Short-Term Speculators and the Origins of Near-Random-Walk Exchange Rate Behavior

Federal Reserve Bank of New York Staff Reports No. 3

Posted: 7 Jan 1998

See all articles by Carol L. Osler

Carol L. Osler

Brandeis University - International Business School

Multiple version iconThere are 2 versions of this paper

Date Written: July 1995

Abstract

This paper suggests that normal speculative activity could be a source of random-walk exchange rate behavior. Using a noise trader model to analyze very short-term exchange rate behavior, it shows that rational, risk-averse speculators will smooth the impact of shocks to exchange rate fundamentals. With sufficient speculative activity, an exchange rate could become statistically indistinguishable from a random walk, regardless of the generating processes of its fundamental determinants.

This result may help resolve the apparent inconsistency between the observed behavior of floating exchange rates and the behavior predicted by existing theoretical models given the actual behavior of exchange rate fundamentals. The result also suggests that heavy speculative activity could cause exchange rates to be forecast better via random-walk than via structural models--even when structural forces are correctly identified. Finally, the paper provides an explanation for the observed extended response of exchange rates to sterilized intervention.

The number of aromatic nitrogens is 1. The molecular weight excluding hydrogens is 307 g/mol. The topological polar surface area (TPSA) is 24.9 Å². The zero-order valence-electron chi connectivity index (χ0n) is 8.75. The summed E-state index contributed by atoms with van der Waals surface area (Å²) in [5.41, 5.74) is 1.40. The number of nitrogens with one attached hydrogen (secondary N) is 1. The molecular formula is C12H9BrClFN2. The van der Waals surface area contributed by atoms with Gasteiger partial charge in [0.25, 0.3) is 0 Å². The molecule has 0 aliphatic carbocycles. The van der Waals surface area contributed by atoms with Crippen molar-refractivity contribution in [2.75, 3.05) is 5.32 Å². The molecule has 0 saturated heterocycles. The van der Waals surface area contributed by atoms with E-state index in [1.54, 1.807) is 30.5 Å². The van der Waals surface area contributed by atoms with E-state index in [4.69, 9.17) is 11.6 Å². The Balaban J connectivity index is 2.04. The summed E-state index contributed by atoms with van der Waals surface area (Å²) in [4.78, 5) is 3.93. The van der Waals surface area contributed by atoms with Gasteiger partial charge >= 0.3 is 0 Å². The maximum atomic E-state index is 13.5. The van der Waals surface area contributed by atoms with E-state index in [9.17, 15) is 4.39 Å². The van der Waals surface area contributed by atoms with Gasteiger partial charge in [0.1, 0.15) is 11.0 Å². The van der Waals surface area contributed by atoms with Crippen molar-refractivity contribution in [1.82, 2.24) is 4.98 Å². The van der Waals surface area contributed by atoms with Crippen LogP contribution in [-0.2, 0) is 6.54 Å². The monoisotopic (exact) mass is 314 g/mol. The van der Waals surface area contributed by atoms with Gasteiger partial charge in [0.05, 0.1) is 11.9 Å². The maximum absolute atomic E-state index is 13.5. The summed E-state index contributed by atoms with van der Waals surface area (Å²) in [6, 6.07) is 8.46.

JEL Classification: G12, G14

Suggested Citation

Osler, Carol L., Short-Term Speculators and the Origins of Near-Random-Walk Exchange Rate Behavior (July 1995). Federal Reserve Bank of New York Staff Reports No. 3. Available at SSRN: https://ssrn.com/abstract=51403

Carol L. Osler (Contact Author)

Brandeis University - International Business School ( email )

Mailstop 32
Waltham, MA 02454-9110
United States
781-736-4826 (Phone)

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